Hundreds Attend Funeral of ‘American Hero’ Gunned Down After Stopping Illegal Immigrant

January 6, 2019 Updated: January 6, 2019

A police motorcade carrying the body of Corporal Ronil “Ron” Singh pulled into the Lakewood Memorial Park—the officer’s final resting place—on Jan. 5.

Raindrops hung like tears from the thin-blue-line decorations outside the cemetery, while officers decked out dress uniforms and white gloves saluted their fallen colleague.

Mourners quietly wiped away tears while bagpipes played. A 21-gun salute—also know as a three-volley salute—was fired, which is a traditional battle custom to indicate ceasefires where each side would clear and care for the dead.

Earlier, hundreds of people attended Singh’s funeral service at the Crosspoint Community Church in Modesto to remember and pay tribute to the “American hero.” Singh was shot and killed the day after Christmas when he pulled over an illegal alien suspected of drunk driving.

Family members and colleagues recounted stories about the 33-year-old officer, remembering his fun-loving personality and desire to protect the community. Singh’s casket, which sat below the church’s altar, was draped by an American flag.

Modesto police officer Jeff Harmon said Singh, who was a member of the Newman, California, Police Department, was a hard-working officer who chose to serve his community instead of being at home with his wife and 5-month-old son on Christmas night.

“[He] stood so much for what is right in our world and yet, unfortunately, was taken too soon from us by what is wrong in our world,” Harmon said at the service.

Singh was shot dead in the early hours of Dec. 26. The gunman fled, and a two-day-long manhunt led to the arrest of a man who authorities said was in the country illegally and was preparing to flee to Mexico.

Gustavo Perez Arriaga, 32, a Mexican national was arrested and has since been charged with the officer’s murder. He appeared in court Jan. 2, where his attorneys questioned his mental competency and claimed that he needed a mental-health evaluation. Arriaga had two prior DUI arrests.

Singh Always Wanted to Be Police Officer

Singh grew up in a Fijian farming town. His brother Rajnil “Reggie” Singh told the church service that in 2003 his family had legally migrated to California.

“People use to ask us why, why America?” Reggie Singh said. “Future’s beautiful. Opportunity. For Ron’s case, he wanted to be law enforcement, [a] police officer in America.”

He said that his brother wanted to be a police officer in America because he always thought “the USA has the best police officers,” and added that his brother was inspired to become a law enforcement officer after watching the TV show “Cops.”

Ultimately, Singh fulfilled his dream of becoming an officer. He joined the Newman Police Department in 2011 after attending the police academy. He became a K-9 officer before being promoted to the rank of corporal. His dog, Sam, was in the procession behind the hearse. Before he joined the department, he served as a volunteer, animal control officer and code enforcement officer at other area agencies.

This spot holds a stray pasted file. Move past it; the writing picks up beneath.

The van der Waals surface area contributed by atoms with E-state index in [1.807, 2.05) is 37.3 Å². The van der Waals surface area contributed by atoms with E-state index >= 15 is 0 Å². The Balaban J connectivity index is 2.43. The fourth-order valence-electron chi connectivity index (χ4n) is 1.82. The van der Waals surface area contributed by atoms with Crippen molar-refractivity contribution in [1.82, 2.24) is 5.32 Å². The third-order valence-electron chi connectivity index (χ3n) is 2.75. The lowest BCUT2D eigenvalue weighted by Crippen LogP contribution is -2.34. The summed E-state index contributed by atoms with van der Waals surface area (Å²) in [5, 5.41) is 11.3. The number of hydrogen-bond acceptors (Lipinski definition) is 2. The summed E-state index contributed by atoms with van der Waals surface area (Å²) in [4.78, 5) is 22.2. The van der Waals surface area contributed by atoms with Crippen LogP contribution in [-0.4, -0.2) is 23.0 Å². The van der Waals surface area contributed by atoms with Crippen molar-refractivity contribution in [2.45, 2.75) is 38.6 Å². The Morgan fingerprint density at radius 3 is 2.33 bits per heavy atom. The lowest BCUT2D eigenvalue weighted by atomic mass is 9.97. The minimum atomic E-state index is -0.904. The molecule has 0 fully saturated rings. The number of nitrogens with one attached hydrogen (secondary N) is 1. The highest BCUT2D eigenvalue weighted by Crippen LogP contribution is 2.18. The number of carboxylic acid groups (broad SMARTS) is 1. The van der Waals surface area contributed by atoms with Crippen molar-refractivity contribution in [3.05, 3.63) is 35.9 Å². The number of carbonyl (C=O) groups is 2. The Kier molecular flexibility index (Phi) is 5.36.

“He told me he came to this country with one purpose, and that purpose was to become a police officer,” Newman Police Chief Randy Richardson said. “He told me about all the pride he had in America, and how much it meant to get this opportunity.”

Modesto police Detective Ra Pouv said his friend and colleague earned a bachelor’s degree in administration of justice two years ago, with the goal of becoming a sergeant.

“Ronil and I are both immigrants to a country we truly love, and we both view serving our country and community through law enforcement as important to who we are,” said Pouv, who is from Cambodia. “It is our way of giving back to a country that embraced us and our family.”

Singh’s widow, Anamika, was at the funeral but didn’t address the mourners; his 5-month-old son could be heard cooing during the service.

Trump Phones Widow, Police Department

President Donald Trump called Singh’s widow and his police department to offer his condolences and support.

“The president praised Officer Singh’s service to his fellow citizens, offered condolences, and commended law enforcement’s rapid investigation, response, and apprehension of the suspect,” White House press secretary Sarah Huckabee Sanders said in a statement.

Meanwhile, Singh’s brother told Fox News that Anamika had a “good conversation” with the president.

Unlike Trump, most California lawmakers haven’t commented on the murder or reached out to the family of the fallen officer.

Reporter Zachary Stieber and The Associated Press contributed to this report.

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